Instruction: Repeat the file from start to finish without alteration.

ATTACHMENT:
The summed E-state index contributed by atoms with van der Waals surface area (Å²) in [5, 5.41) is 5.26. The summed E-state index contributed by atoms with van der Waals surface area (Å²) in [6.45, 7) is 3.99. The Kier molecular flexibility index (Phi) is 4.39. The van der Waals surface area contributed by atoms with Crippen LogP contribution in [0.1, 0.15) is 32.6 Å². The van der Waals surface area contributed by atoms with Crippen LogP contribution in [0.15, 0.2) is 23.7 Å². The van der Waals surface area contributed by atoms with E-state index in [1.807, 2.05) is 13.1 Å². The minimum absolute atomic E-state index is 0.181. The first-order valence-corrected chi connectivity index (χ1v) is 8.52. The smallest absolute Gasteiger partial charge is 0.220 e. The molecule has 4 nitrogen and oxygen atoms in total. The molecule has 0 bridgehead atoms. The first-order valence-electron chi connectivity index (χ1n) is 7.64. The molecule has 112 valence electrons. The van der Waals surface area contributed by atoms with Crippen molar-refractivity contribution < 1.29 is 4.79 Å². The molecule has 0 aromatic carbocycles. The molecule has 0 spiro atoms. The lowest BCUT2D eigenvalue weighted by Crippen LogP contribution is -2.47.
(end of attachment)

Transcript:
The summed E-state index contributed by atoms with van der Waals surface area (Å²) in [5, 5.41) is 5.26. The summed E-state index contributed by atoms with van der Waals surface area (Å²) in [6.45, 7) is 3.99. The Kier molecular flexibility index (Phi) is 4.39. The van der Waals surface area contributed by atoms with Crippen LogP contribution in [0.1, 0.15) is 32.6 Å². The van der Waals surface area contributed by atoms with Crippen LogP contribution in [0.15, 0.2) is 23.7 Å². The van der Waals surface area contributed by atoms with E-state index in [1.807, 2.05) is 13.1 Å². The minimum absolute atomic E-state index is 0.181. The first-order valence-corrected chi connectivity index (χ1v) is 8.52. The smallest absolute Gasteiger partial charge is 0.220 e. The molecule has 4 nitrogen and oxygen atoms in total. The molecule has 0 bridgehead atoms. The first-order valence-electron chi connectivity index (χ1n) is 7.64. The molecule has 112 valence electrons. The van der Waals surface area contributed by atoms with Crippen molar-refractivity contribution < 1.29 is 4.79 Å². The molecule has 0 aromatic carbocycles. The molecule has 0 spiro atoms. The lowest BCUT2D eigenvalue weighted by Crippen LogP contribution is -2.47.